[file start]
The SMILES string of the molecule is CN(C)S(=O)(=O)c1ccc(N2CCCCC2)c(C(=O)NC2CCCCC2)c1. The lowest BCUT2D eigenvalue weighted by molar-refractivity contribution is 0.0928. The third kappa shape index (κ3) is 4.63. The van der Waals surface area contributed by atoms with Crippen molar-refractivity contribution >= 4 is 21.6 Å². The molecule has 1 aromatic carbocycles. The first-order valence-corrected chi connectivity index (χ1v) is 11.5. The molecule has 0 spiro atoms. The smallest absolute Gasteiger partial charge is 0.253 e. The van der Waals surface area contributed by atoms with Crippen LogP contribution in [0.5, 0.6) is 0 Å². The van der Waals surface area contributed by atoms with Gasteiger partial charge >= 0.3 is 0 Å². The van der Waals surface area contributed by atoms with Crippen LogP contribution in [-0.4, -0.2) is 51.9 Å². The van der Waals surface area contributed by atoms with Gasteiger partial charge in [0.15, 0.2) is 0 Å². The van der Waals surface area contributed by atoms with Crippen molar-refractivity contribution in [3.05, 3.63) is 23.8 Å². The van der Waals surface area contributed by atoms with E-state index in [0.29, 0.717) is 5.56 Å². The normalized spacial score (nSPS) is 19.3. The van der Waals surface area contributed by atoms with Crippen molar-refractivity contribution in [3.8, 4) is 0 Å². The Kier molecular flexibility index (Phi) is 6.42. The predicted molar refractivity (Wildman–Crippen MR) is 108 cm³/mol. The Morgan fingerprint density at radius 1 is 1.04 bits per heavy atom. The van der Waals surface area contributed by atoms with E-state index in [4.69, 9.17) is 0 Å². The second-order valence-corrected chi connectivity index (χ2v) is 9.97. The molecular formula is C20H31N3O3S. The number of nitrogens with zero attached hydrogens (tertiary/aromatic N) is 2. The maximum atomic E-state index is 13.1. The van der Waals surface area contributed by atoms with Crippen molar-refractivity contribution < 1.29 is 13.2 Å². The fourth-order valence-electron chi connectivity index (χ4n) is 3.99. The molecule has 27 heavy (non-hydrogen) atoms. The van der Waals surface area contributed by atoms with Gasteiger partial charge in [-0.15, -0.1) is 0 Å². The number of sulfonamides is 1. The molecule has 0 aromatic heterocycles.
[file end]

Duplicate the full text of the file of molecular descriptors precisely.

The SMILES string of the molecule is CN(C)S(=O)(=O)c1ccc(N2CCCCC2)c(C(=O)NC2CCCCC2)c1. The lowest BCUT2D eigenvalue weighted by molar-refractivity contribution is 0.0928. The third kappa shape index (κ3) is 4.63. The van der Waals surface area contributed by atoms with Crippen molar-refractivity contribution >= 4 is 21.6 Å². The molecule has 1 aromatic carbocycles. The first-order valence-corrected chi connectivity index (χ1v) is 11.5. The molecule has 0 spiro atoms. The smallest absolute Gasteiger partial charge is 0.253 e. The van der Waals surface area contributed by atoms with Crippen LogP contribution in [0.5, 0.6) is 0 Å². The van der Waals surface area contributed by atoms with Gasteiger partial charge >= 0.3 is 0 Å². The van der Waals surface area contributed by atoms with Crippen LogP contribution in [-0.4, -0.2) is 51.9 Å². The van der Waals surface area contributed by atoms with Gasteiger partial charge in [0.15, 0.2) is 0 Å². The van der Waals surface area contributed by atoms with Crippen molar-refractivity contribution in [3.05, 3.63) is 23.8 Å². The van der Waals surface area contributed by atoms with E-state index in [0.29, 0.717) is 5.56 Å². The normalized spacial score (nSPS) is 19.3. The van der Waals surface area contributed by atoms with Crippen molar-refractivity contribution in [3.8, 4) is 0 Å². The Kier molecular flexibility index (Phi) is 6.42. The predicted molar refractivity (Wildman–Crippen MR) is 108 cm³/mol. The Morgan fingerprint density at radius 1 is 1.04 bits per heavy atom. The van der Waals surface area contributed by atoms with E-state index in [4.69, 9.17) is 0 Å². The second-order valence-corrected chi connectivity index (χ2v) is 9.97. The molecular formula is C20H31N3O3S. The number of nitrogens with zero attached hydrogens (tertiary/aromatic N) is 2. The maximum atomic E-state index is 13.1. The van der Waals surface area contributed by atoms with Crippen molar-refractivity contribution < 1.29 is 13.2 Å². The fourth-order valence-electron chi connectivity index (χ4n) is 3.99. The molecule has 27 heavy (non-hydrogen) atoms. The van der Waals surface area contributed by atoms with Gasteiger partial charge in [-0.15, -0.1) is 0 Å². The number of sulfonamides is 1. The molecule has 0 aromatic heterocycles.